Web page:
By Hannah Martin
AD drops in on the Brooklyn-based designer as he prepares for a scintillating solo show at New York’s Friedman Benda Gallery.
“I need to get pink rope to lace this all together,” says furniture designer Misha Kahn.
It’s just three days before the 26-year-old opens his first solo show at New York’s Friedman Benda Gallery and he’s zipping around his studio in Brooklyn’s Bushwick neighborhood, classical radio blasting, as pieces get picked up and carted off to the exhibition space. The chaise longue—a leggy Pepto-pink confection, currently perched on a sawhorse table—still needs to be laced into its latex.
“I wanted to do Memphis as if it was about Memphis, Tennessee,” he says of the piece, likening it to Manet’s Olympia if she got dressed up in Dolly Parton’s lingerie. “Originally I covered it with denim and handkerchiefs, shearling, and brown leather, but the show is so print-heavy I ended up doing it in pink. And the latex was perfect—it pulled everything into place.”
The absurd piece of furniture hardly sticks out from the zany landscape in Kahn’s madcap workshop, where a plastic chandelier inflates with the press of a button, colorful baskets sprout legs, and a cast of furniture seems to have left Nickelodeon Studios in the 1990s and migrated north. It’s that fantastically cartoonish sensibility that garnered the Minnesota-born RISD grad a following that ranges from Dior—which requested a cement table for its London flagship—to an Atlanta collector who commissioned an elaborate climbing tree for her four cats.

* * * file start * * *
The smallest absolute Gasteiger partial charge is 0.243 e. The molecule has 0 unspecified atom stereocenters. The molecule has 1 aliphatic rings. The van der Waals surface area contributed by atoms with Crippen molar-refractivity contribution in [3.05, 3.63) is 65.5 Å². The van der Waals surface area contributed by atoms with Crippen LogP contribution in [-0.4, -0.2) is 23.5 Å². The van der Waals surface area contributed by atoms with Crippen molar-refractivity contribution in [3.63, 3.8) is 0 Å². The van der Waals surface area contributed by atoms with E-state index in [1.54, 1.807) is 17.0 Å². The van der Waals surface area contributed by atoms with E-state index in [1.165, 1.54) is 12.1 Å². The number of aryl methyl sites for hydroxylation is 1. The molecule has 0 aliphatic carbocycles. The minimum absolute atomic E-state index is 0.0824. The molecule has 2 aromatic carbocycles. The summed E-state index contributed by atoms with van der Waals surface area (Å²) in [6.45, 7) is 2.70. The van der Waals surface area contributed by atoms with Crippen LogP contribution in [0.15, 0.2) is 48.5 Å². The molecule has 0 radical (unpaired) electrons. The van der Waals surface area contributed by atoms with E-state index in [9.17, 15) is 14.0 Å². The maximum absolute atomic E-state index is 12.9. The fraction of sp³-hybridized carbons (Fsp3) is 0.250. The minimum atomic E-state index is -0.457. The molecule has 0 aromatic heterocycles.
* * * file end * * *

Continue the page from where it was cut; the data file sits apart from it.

The chaise—like his popular Saturday Morning resin series, balloon-like cement stools, and log benches composed of candy-color trash—was made start to finish in his studio. “There are always a bunch of ideas in rotation,” he explains of the Technicolor laboratory. “Once something has marinated for about a month and I don’t think it’s garbage, then I’ll start following through on it.” Beginnings, middles, and ends of projects poke their heads out from the paints and drills: a pile of gelatinous sketches that later became a wild tapestry, a remnant of the first resin piece he ever made, 12-inch-tall heeled boots that look a pair of fingers. “I had a fantasy of making a lot of those and doing a ballet,” he says casually.
For “Return of Saturn: Coming of Age in the 21st Century,” which opens February 25, Kahn re-creates his wacky wonderland in a white box. Well, sort of. He’s painted the gallery walls brown, installed linoleum tile floors, and while his plans to line the stairs with carpet were de-railed by the gallery, the intentions were there. “I wanted it to feel like a family friend’s kitchen,” Kahn explains. “With a bohemian aunt vibe.” Add a massive mohair tapestry covered in imagery of jello molds, some copper retro-futuristic light fixtures, and a china cabinet looks like a steampunk Snuffaluffagus, and the space is well on its way.
And while the show is, in part, Kahn’s reflection on the aesthetic whims of his millennial-hood—the cache of jello molds he collected in college and later dumped in the garbage, or the visual intrigue of the TV show, Pepper Ann—he’s also looking forward.
“People aren’t thinking that much about what the future’s going to look like,” he says. “I think there needs to be more room for delusional visions of what things could become.”